For nearly 50 years, data accumulated by scientists at UC Berkeley’s Central Sierra Snow Laboratory languished in notebooks, and later in spreadsheets, at the mountain outpost, located just 3 miles west of Donner Pass. The valuable information — measurements of temperature, precipitation quantity, snowfall, and snowpack characteristics from 1970 to 2019 — held untapped potential for researchers studying California’s changing climate. But the dataset was accessible only by email request.
That changed in 2021, when Andrew Schwartz, the manager and lead scientist of the lab, reached out to the UC Berkeley Library Data Services Program. Schwartz wanted support in helping people accurately cite the lab’s data in their research.
“We had an initial conversation about citations,” recalls Anna Sackmann, the Library’s data services librarian. “But that snowballed into a broader discussion on where the data lived, how people found it, and how we might make it accessible to more people by publishing it online.”
Schwartz, who was new in his position at the time, was excited by the prospect. He saw the data as a treasure trove for researchers, with information that could provide a deeper understanding of climate change and, with luck, nudge us closer to solutions.
“Coming into the job, I knew there was a lot of desire in the community to have this data online,” he says. “It’s a wonderful, long-standing dataset, one of the longest in the world, and I needed to find the right repository to make it available to researchers and the public.”
Sackmann ultimately recommended Dryad, a research and data repository that makes data easily discoverable and downloadable online. The system also attaches a license to the dataset, making it convenient for users to cite and for owners to track citations.
“I love talking about publishing data, because the technical side of it is relatively easy,” Sackmann says. “It’s a pretty simple process, but it solves so many problems.”
Schwartz was quickly convinced of Dryad’s value and adopted the system shortly after the initial phone call. In the first year, the uploaded data was viewed more than 1,000 times, and downloaded over 280 times.
He says the built-in analytics are especially helpful in understanding how often and when the set is being used. He has also saved a lot of time, with researchers accessing the data online rather than making requests by email.
The lab, founded in 1946, is the only continuously staffed snow research facility in the western United States. The 1970-2019 dataset comes from measurements that were taken at the lab at the same time and location each day, ensuring consistency over five decades. That makes the data particularly valuable to researchers, according to Sackmann.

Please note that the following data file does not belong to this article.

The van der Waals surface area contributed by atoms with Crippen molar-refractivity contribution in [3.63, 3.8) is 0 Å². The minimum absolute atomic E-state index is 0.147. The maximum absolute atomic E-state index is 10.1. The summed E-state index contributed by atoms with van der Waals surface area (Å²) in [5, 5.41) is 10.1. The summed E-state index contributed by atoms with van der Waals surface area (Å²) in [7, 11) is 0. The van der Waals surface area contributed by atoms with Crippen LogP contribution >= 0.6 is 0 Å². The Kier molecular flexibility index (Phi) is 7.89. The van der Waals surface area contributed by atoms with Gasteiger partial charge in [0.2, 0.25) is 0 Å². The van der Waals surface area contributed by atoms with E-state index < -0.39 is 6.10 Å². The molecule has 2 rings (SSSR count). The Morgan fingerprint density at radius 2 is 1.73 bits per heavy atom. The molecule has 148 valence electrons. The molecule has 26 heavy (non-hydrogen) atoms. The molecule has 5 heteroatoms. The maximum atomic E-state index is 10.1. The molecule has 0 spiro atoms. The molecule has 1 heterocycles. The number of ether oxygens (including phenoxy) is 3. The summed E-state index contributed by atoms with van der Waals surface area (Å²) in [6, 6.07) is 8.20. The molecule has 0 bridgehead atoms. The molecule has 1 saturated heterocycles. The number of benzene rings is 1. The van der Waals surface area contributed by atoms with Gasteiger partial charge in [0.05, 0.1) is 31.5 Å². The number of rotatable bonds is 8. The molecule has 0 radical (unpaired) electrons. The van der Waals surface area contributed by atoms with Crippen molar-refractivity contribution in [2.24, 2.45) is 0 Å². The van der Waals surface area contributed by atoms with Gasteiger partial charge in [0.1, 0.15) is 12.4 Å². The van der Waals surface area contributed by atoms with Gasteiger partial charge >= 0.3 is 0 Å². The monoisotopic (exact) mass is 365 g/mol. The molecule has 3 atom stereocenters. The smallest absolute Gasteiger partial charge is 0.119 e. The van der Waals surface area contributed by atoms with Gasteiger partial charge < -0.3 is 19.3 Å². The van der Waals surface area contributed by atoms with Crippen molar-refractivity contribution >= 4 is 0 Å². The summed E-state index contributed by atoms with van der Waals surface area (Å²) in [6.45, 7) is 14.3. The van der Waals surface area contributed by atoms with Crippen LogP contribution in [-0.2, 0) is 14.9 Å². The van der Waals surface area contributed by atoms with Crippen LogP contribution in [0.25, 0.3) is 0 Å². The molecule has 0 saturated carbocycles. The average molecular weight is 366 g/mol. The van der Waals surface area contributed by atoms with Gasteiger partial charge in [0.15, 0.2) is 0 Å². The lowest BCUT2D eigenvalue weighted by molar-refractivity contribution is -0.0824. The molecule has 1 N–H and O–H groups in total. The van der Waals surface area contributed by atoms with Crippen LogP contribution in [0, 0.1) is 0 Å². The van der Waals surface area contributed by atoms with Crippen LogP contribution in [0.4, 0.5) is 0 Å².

“Data collection is very time- and resource-intensive,” she says. “So it’s more efficient for the researcher if they can use data that’s already been collected.
“If we have all the researchers in the entire Mountain West using one dataset, which has been consistent, with rigorous measurement methods applied, that leads to better science, clearer, more reliable research, and time saved.”
Partners in research
For Salwa Ismail, the associate university librarian for digital initiatives and information technology, the snowpack data project is an example of the Library Data Services Program’s vision in action.
“The program supports faculty, staff, and student researchers through the entire data lifecycle, either working with them directly or by giving them excellent referrals to other resources on campus,” she says. “We are here to help them find, preserve, and share data, so their work can be discovered and used by others.”
Ismail cites two other recent examples. The team is helping a faculty member develop and analyze a dataset for research on how racism is discussed in medical literature. Team members also assisted an undergraduate student in locating census data for Argentinian municipalities.
Ismail says scholars can reach out to the team no matter where they are in their research data journey to get the support they need.
The support Schwartz received from the program turned out to be a steppingstone to getting even more data out into the world. Later this year, 20 new instruments for data collection will be installed at the lab. He expects that data to be available in real time and says it will be uploaded to Dryad as well. There are also 10 file cabinets at the lab, filled with items such as old photos, whose contents will be scanned and uploaded online.
That means more resources for the scientists, scholars, and reporters studying California’s Sierra Nevada snowpack — which accounts for about one-third of the state’s water supply — and others around the world, who simply want to see the numbers with their own eyes.